Were Women Viking Warriors? New DNA Evidence Proves Science Has Its Biases, Too
It's part of the human condition that we all have biases that cloud our vision and make us misinterpret evidence that's right in front of us. Rarely do researchers ever use DNA testing to disprove that bias, but that's exactly what happened in Sweden. DNA testing has confirmed that women were Viking warriors, not just men. Yet even with DNA evidence on the side of women wielding Viking swords, some experts still don't believe it. And it was a female scientist — Charlotte Hedenstierna-Jonson — who proved those experts wrong and, consequently, helped to uncover gender biases still present in the field of science.
The recent finding by researchers at Stockholm University, led by Hedenstierna-Jonson, is the really culmination of an investigation that began well over a century ago. However, the discovery sheds light on the false assumptions scientists often make about men and women in history. The researchers' abstract reads:
Though some Viking women buried with weapons are known, a female warrior of this importance has never been determined and Viking scholars have been reluctant to acknowledge the agency of women with weapons.
In the late 1800s, archaeologists uncovered a fascinating Viking grave in the ancient Swedish town of Birka, home of around 3,000 Viking graves. They quickly determined that the person buried there in the ninth century or 10th century was a great warrior, due to what was buried along with the human skeleton. They found the skeletons of two horses, numerous weapons of different kinds, and even a strategy-based board game, which they said indicated that the warrior was also a military strategist.
There was something odd about the skeleton, however — it looked female. Historians then and throughout the 20th century assumed that this couldn't be the case, though, because that just wasn't how Viking society worked, period.
The new study decided to follow up on the initial study with a deeper look at the bones — specifically, with a look at the bones' DNA. The study, which extracted DNA material from one of the skeleton's teeth and an arm bone, determined that the skeleton's genetic material did not contain a Y-chromosome. That means conclusively that the skeleton belonged to a woman.
In the abstract of their article, the researchers wrote:
The identification of a female Viking warrior provides a unique insight into the Viking society, social constructions, and exceptions to the norm in the Viking time-period. The results call for caution against generalizations regarding social orders in past societies.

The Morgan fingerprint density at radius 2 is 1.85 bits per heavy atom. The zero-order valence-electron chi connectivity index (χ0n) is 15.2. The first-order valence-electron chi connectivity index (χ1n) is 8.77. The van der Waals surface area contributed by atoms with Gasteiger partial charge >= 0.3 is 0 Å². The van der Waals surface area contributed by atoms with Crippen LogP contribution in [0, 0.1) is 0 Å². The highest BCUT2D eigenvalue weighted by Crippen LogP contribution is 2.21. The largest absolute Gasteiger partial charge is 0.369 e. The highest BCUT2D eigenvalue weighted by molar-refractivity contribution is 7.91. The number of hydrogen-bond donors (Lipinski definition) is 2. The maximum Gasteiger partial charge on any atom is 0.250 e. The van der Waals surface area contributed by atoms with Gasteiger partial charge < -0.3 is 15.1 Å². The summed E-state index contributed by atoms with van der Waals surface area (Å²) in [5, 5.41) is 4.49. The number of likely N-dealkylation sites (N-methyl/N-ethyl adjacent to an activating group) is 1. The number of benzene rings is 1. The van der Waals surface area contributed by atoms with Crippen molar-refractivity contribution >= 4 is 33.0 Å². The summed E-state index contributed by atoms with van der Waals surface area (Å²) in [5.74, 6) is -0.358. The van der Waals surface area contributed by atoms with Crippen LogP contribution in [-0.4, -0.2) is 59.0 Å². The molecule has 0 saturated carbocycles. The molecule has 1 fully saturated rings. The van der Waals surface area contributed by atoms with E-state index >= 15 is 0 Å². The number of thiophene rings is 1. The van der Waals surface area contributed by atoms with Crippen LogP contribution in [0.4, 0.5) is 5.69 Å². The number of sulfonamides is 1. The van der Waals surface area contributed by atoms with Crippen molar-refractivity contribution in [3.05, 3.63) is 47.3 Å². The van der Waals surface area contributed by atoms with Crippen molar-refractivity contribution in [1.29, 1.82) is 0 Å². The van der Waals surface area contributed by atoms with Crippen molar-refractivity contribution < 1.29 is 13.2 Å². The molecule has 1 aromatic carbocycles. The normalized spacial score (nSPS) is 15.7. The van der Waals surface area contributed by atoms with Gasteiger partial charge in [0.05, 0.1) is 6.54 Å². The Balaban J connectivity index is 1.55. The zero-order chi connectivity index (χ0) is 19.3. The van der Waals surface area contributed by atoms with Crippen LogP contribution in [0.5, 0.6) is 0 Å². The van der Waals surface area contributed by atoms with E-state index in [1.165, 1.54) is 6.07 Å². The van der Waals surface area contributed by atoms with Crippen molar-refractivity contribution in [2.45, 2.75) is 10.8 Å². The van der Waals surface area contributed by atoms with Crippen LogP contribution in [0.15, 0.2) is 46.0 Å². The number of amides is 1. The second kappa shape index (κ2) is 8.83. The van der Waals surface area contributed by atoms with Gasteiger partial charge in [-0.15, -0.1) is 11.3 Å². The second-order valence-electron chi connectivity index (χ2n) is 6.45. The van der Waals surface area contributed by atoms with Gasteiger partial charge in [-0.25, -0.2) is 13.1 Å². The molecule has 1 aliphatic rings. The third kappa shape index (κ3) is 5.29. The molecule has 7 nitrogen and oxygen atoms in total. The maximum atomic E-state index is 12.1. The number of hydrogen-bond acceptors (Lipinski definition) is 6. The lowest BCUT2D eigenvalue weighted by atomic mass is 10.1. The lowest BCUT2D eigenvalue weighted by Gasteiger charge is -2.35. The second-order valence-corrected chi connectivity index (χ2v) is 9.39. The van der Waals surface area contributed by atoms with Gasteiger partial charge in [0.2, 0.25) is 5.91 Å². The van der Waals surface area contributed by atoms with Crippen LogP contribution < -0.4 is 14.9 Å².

In this case, historical generalizations had caused people to discount the idea that a skeleton that looked female could possibly have belonged to a woman. Now, DNA evidence shows that the female-looking skeleton was indeed female — and still, some experts are disputing the fact that she was actually the warrior being honored, despite the fact that a man's skeleton found in a grave like that would automatically be assumed to have been a warrior.
It's especially fascinating that a grave in this particular society would have been misgendered for so long, as female warriors show up all over the place in writings from the Middle Ages and in Viking mythology, but historians always assumed it was just that — mythology. This is the first time that hard science has proven otherwise, adding a new thread to the existing knowledge of gender in Viking society.
“Though some Viking women buried with weapons are known, a female warrior of this importance has never been determined and Viking scholars have been reluctant to acknowledge the agency of women with weapons,” the researchers said in their analysis. Critics of the study, they said, have even questioned whether the DNA actually came from the right bones. “I think that’s because of how we view history, and many of us would like to think that we live in the best (and more gender-equal) of worlds now,” Hedenstierna-Jonson said.
The gender bias lives on, apparently. But now science has opened up a new view into history, and hopefully it's only the beginning. There are more biases left to be busted, but at least now we know for sure that women could be Viking warriors.